Having twins can be the most amazing experience of your life. It can also cause you to wake up in the morning wishing you were someone else. Twinning offers an honest depiction of life with twins from a mom who tries to keep things somewhere in the middle.
I don’t have a lot of memories about losing my baby teeth. I remember one of my front teeth fell out after my brother shot it with a water gun because that was funny, and I remember biting down when a loose tooth was twisted in its socket, because that was disgusting. But nothing else comes to mind. I don’t think it could have been quite as important to me as it apparently is to my 6-year-old twins, who view losing teeth as a statement of maturity, and a means of income.
My son Nick became a kindergarten celebrity when he was the first one to lose a tooth during school hours. His teacher called me at home to share the news (yes she was the world’s best teacher), and then explained to me that his twin Allie wasn’t taking the news so well. When I came to pick them up, I had one kid racing at me with a gappy smile and his tooth in a little plastic treasure box necklace his teacher gave him. My other kid was racing at me as well, but for a big teary hug. I was happy for Nick, but sad for Allie. The older they get the more conflicting situations I have to deal with.
All Nick wanted to talk about was his tooth. Over and over again. And all my daughter wanted to do was talk about anything BUT her twin’s lost tooth. Here lies one of the hardest roads to travel with twins: how to be adequately happy and celebratory for the twin who “won” and adequately sad and understanding for the twin who “lost.” I eventually told Nick that I was really happy for him and we’d talk more about his tooth later, but that he had to understand that Allie was sad she hadn’t lost a tooth yet.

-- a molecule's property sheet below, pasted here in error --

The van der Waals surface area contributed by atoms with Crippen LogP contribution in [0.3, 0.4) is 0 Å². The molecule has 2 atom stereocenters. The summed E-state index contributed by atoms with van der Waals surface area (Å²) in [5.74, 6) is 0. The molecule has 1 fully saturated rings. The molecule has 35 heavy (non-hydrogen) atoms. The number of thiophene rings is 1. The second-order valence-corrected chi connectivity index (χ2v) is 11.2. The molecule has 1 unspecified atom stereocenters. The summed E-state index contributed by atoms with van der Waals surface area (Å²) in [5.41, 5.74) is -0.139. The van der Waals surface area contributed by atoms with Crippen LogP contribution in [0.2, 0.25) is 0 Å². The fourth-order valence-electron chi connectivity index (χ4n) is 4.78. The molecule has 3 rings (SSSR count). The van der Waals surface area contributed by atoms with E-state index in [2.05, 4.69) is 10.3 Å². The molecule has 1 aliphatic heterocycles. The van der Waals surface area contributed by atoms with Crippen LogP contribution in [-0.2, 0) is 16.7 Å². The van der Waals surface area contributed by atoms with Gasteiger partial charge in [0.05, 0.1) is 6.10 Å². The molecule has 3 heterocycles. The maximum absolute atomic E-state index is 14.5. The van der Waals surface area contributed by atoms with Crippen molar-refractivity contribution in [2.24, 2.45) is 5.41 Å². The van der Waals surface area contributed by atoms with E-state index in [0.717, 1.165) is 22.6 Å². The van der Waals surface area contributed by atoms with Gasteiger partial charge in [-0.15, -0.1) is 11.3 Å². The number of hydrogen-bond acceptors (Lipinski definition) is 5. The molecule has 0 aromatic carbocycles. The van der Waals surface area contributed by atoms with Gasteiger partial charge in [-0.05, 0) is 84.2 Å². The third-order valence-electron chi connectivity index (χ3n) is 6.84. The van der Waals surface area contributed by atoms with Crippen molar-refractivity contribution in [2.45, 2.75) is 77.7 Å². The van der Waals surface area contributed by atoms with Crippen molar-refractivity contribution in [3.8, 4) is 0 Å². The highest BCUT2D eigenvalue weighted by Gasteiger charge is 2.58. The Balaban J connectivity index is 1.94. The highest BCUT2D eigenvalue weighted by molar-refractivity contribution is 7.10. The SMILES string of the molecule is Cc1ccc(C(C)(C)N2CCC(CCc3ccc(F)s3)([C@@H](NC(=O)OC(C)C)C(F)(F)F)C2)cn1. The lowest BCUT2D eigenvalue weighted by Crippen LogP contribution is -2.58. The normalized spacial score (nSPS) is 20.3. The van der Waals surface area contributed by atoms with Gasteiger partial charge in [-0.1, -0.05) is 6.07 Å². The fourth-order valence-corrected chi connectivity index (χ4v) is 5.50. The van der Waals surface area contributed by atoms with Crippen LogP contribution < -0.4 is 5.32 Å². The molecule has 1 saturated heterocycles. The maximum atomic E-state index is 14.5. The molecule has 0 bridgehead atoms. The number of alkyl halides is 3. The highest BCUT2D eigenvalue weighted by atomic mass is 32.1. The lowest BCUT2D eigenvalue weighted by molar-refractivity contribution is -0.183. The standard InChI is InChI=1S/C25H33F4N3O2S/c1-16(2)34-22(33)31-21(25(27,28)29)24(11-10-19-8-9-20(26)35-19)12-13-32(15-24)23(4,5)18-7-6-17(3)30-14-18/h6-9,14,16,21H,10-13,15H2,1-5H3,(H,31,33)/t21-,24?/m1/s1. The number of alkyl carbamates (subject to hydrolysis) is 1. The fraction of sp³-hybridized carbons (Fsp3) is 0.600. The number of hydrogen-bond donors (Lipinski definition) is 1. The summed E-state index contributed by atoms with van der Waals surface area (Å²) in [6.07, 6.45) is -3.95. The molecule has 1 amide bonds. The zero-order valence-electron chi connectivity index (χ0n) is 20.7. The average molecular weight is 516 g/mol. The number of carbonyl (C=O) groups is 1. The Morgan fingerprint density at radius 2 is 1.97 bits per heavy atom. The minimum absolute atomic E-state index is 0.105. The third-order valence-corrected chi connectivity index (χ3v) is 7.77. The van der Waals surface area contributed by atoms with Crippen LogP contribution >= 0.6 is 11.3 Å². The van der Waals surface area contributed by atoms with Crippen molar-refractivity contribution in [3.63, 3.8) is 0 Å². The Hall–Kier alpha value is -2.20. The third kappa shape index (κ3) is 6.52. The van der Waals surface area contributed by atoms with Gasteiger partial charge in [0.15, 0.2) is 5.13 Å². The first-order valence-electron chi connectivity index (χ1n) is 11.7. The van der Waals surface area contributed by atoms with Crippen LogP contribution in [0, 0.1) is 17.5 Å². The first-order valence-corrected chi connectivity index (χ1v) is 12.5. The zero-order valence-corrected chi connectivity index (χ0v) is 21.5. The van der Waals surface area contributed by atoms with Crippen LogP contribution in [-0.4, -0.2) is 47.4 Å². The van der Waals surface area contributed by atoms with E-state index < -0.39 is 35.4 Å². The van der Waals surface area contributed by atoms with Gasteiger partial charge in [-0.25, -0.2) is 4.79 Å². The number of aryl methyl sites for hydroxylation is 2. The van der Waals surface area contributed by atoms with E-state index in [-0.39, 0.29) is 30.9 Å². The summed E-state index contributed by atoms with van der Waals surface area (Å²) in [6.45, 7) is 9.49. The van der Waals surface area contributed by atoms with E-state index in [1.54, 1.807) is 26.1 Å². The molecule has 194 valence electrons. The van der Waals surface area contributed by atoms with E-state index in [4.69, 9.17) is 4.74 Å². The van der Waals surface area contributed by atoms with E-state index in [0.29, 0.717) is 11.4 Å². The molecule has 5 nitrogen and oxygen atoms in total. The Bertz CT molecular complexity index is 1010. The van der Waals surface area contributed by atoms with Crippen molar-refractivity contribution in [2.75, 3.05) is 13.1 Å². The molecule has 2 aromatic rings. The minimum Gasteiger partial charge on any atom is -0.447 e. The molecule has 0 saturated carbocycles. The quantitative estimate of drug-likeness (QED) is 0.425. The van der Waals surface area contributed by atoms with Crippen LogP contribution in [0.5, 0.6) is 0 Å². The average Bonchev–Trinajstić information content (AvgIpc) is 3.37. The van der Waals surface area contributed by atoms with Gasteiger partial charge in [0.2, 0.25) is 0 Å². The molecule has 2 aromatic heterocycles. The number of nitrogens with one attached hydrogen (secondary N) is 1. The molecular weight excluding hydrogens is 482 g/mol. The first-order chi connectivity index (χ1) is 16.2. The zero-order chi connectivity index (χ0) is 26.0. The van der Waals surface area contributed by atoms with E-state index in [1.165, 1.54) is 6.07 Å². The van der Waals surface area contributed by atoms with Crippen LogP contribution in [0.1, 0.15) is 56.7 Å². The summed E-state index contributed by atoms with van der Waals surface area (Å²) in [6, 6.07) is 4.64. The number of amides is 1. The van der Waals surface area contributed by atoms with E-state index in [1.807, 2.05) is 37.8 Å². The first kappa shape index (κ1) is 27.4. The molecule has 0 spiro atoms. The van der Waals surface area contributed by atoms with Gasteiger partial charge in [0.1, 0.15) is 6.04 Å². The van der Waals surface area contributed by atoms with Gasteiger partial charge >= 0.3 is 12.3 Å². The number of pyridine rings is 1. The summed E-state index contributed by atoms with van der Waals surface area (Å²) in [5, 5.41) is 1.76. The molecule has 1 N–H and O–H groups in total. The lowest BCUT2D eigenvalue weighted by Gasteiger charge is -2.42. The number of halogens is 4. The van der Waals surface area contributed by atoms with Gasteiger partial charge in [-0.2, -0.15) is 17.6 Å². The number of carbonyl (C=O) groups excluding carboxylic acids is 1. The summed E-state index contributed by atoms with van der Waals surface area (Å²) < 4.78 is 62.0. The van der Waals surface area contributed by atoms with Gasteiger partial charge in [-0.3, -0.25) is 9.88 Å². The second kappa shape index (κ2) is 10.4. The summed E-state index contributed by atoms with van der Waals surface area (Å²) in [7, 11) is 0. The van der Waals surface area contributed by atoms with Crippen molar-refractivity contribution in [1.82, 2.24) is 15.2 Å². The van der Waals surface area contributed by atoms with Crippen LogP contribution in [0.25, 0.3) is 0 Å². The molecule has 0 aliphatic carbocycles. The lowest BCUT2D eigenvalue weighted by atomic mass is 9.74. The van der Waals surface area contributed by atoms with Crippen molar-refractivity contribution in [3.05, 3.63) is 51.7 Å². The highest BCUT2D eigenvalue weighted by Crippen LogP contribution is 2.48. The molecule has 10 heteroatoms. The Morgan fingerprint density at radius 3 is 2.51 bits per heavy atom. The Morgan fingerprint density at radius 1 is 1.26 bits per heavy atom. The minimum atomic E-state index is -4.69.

I’m not sure if Allie was more upset at the thought of a fairy visiting her brother and not her, or the fact that Nick was getting rewarded for his tooth with cold hard cash. When they started asking me exactly how much money Nick was going to get, I realized that I had no idea what the going rate for a tooth was. I used to get a dollar a tooth way back when, and my husband used to get only 20 pence in England. Five dollars seemed like a lot, but one dollar didn’t seem like enough. I texted my friends for some suggestions, and the answers varied from $1 to $20. Not wanting to hunt down dollar bills every time one of our kids lost a tooth, we decided that $5 was what our Tooth Fairy was going to give.